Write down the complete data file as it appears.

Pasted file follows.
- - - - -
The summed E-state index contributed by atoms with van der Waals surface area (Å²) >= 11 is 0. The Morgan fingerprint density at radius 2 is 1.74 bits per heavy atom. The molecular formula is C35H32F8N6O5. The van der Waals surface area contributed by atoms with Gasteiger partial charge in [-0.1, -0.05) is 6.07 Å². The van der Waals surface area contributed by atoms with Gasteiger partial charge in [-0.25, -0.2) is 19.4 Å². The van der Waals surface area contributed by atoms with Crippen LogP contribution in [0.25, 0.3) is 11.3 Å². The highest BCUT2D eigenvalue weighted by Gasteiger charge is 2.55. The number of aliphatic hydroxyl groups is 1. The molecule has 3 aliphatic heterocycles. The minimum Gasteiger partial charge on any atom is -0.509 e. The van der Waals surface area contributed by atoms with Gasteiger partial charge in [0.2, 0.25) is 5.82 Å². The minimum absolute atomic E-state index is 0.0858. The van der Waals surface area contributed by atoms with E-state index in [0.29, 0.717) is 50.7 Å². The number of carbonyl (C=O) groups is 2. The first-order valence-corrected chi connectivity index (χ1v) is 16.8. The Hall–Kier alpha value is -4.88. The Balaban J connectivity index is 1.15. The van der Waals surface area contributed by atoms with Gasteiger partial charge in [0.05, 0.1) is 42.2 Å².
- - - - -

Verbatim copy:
The summed E-state index contributed by atoms with van der Waals surface area (Å²) >= 11 is 0. The Morgan fingerprint density at radius 2 is 1.74 bits per heavy atom. The molecular formula is C35H32F8N6O5. The van der Waals surface area contributed by atoms with Gasteiger partial charge in [-0.1, -0.05) is 6.07 Å². The van der Waals surface area contributed by atoms with Gasteiger partial charge in [-0.25, -0.2) is 19.4 Å². The van der Waals surface area contributed by atoms with Crippen LogP contribution in [0.25, 0.3) is 11.3 Å². The highest BCUT2D eigenvalue weighted by Gasteiger charge is 2.55. The number of aliphatic hydroxyl groups is 1. The molecule has 3 aliphatic heterocycles. The minimum Gasteiger partial charge on any atom is -0.509 e. The van der Waals surface area contributed by atoms with Gasteiger partial charge in [0.2, 0.25) is 5.82 Å². The minimum absolute atomic E-state index is 0.0858. The van der Waals surface area contributed by atoms with E-state index in [0.29, 0.717) is 50.7 Å². The number of carbonyl (C=O) groups is 2. The first-order valence-corrected chi connectivity index (χ1v) is 16.8. The Hall–Kier alpha value is -4.88. The Balaban J connectivity index is 1.15. The van der Waals surface area contributed by atoms with Gasteiger partial charge in [0.05, 0.1) is 42.2 Å².